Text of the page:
Do you want to know how my weekend was?
Well, it went something like this:
No, I wasn’t being called names. That was my doorbell being abused by the neighborhood kids who constantly feel the need to molest it.
For some reason they all like to gather in OUR garage. I do not like this. Why don’t they play in Billy’s garage? Why must they stay in ours? I see that Billy has toys scattered in his garage—aren’t they getting bored with our toys? They must be!
“People aren’t sharing!” kids will whine to me after they’ve leaned on the doorbell.
Go tell your OWN parents. Jesus.
But of course I’ll have to pop out and do the Mom thing even though I was looking forward to quiet because at that point I had just put Natalie down for her nap. I was hoping to type out a chapter in my novel or at the very least, a few pages. Something. But no. I had to give that up and deal with other people’s children.
“Please share,” I informed the group through clenched teeth.
“Chase is being mean!” a little girl told me seriously, pointing to the brat who has been known to make fun of Tommy. His parents seem like fabulous people, really. I went over to introduce myself and I was in the middle of going, “Hi, I’m Amber, I’m Tommy Mo—” but then the father’s cell phone went off and he actually HELD UP A FINGER at me and answered it. Then he proceeded to carry on a conversation about biking (!) so I just walked off and sarcastically said, “It was lovely to meet you too…”
So really, this Chase kid doesn’t seem to have the greatest parents. I haven’t even seen the Mom yet and I’ve been here for nearly three years. I’m wondering if Creepy Biker Dad keeps her caged.
“If you aren’t going to be nice, then you can go home,” I said loudly to everyone because I know it’s not fun to be singled out.
Then I went back inside and started to write a few sentences in my novel. I was starting to get into a groove. The words were flowing, my grammar seemed to be on par, the dialogue seemed plausible, the---
“For the love of chocolate!” I shrieked and stomped to the door.
“Yes?” I practically yelled at the girl standing there.
“Um...people aren’t sharing the water guns,” she informed me.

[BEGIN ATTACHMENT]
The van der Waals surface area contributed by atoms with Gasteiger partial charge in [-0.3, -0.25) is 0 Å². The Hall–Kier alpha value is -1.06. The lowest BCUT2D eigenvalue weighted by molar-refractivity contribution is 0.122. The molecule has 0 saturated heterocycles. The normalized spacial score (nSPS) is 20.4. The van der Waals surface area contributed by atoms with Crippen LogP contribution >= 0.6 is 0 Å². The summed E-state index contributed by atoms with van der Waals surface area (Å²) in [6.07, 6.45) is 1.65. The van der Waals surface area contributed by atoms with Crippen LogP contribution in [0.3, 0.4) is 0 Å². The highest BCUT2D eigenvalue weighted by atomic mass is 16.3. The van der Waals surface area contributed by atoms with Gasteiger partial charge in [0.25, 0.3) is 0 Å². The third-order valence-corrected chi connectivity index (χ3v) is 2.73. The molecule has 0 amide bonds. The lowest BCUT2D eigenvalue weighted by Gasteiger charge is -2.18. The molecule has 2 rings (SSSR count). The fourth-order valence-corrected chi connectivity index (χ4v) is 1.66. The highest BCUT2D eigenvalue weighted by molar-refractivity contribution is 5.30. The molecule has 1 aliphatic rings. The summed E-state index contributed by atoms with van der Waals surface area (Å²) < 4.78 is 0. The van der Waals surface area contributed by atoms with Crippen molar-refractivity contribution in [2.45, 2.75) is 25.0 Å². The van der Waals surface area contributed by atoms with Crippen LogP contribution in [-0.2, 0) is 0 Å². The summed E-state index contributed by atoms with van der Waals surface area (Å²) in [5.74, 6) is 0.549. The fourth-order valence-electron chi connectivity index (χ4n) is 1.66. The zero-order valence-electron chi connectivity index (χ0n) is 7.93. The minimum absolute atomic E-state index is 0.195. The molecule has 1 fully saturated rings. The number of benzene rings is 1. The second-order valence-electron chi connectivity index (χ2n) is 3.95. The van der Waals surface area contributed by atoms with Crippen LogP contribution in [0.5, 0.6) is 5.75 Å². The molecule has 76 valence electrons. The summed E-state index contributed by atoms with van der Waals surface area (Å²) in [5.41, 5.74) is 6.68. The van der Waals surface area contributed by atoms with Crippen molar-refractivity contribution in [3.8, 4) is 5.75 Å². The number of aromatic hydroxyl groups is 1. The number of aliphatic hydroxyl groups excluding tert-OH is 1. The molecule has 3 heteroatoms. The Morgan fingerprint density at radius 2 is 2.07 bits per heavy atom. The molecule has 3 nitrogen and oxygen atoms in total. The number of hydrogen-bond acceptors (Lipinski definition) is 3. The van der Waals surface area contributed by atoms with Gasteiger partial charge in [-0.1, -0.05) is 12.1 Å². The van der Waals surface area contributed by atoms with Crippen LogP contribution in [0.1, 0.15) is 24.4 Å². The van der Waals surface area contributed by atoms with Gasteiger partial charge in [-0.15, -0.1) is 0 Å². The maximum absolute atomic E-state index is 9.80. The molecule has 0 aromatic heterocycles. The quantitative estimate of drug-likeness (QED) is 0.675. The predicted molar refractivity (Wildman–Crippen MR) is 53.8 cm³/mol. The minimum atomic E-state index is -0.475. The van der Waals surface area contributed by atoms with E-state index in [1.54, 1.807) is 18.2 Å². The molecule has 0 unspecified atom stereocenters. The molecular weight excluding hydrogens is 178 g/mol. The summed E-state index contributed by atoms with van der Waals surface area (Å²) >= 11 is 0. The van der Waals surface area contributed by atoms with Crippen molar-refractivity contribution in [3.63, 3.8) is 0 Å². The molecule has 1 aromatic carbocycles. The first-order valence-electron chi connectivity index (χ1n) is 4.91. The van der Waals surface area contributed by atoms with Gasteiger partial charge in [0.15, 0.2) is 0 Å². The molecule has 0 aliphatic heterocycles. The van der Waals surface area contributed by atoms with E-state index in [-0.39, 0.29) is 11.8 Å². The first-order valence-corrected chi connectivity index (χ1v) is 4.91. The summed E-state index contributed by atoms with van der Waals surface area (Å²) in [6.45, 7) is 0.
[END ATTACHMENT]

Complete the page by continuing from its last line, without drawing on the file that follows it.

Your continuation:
“Then go home!” I wanted to shout.
But I’m too nice so I went out and said that people had to share, for the love of God, SHARE! Didn’t they learn that lesson in preschool?
I came back in. I had already lost my writing groove so I decided to watch some Gilmore Girls because it’s possibly one of the best shows out there. I started to get involved with the plot even though I already knew the outcome. But it doesn’t matter, with a show like Gilmore Girls you can always---
“Why do I even bother?” I muttered as I paused the show. I walked over to the door.
“Some kids are breaking stuff,” the same girl said.
I hurried out and saw that they had taken apart one of Tom’s things that he uses for his models. It’s some sort of bottom that helps his diagrams stay up.
Look, I don’t even know exactly what it is. I just knew that it was now in pieces all along my garage.
Right, you little shits, what is WRONG with you all!!? This was on the tip of my tongue but I forced it down.
“Who did this?” I demanded. “Who did this?”
Of the six kids standing there, no one would confess.
“You can’t just take apart people’s things!” I shouted, throwing the pieces into a plastic bag. “Please be good out here! I was in the middle of watching a very good episode of Gilmore Girls where Dean breaks up with Rory since she keeps making eyes at Jess!”
The kids just blinked up at me in confusion. They had no idea what I was going on about.
I wished I could be mean like Tom. The kids are afraid of Tom and if they see his truck in the driveway, they basically stay away. Because one time they started to get rough with one of Tommy’s toys and Tom went out there and went, “How about I come to your house and start throwing YOUR toys on the ground?”
And then when a few of them got too close to his beloved truck he suddenly screamed, “DON’T TOUCH MY TRUCK! You don’t want to know what will happen if you do!”
But I can’t do that. No. Instead all I can manage is, “You can’t just take apart people’s things!” which doesn’t exactly have the same effect as Tom’s “DON’T TOUCH MY TRUCK!”
I went back in and started to watch a bit more Gilmore Girls but then I heard the sound of running water outside and realized they were messing with the hose.
This was my breaking point.
I stepped outside and saw that our poor lawn was drowning in water. It was like a giant puddle outside the front door.
“Okay, it’s time for everyone to go home. The garage is closed. Bye bye now,” I said and started to shut the garage door.
“Wait! Misty is still in there!” a girl shrieked so I held open the door and a terrified looking blond raced out from behind a bunch of plastic totes that they had stacked up. This also infuriated me because hello, don’t touch other people’s plastic totes! Is that not a rule?
I told Tommy he could go play with his friends at THEIR houses if he wished but that ours was closed for business.
Tommy shrugged. “I’m done playing. Those kids give me a headache,” he said.
Tommy is just like me. He doesn’t mind hanging out with people but after a few hours we like to retreat and enjoy some silence.
I am so not going to be the Mom who invites a bunch of teenagers in the house. No way. They can go hang at someone else’s home.
Plus, if one of them accidentally hit Tom’s truck, I honestly think some blood would be shed and Tom would wind up in jail.
So future friends of Tommy and Natalie? Please piss off and go somewhere else. Thanks. Because this house contains a semi anti-social writer and a man semi-obsessed with his truck. Just so you know.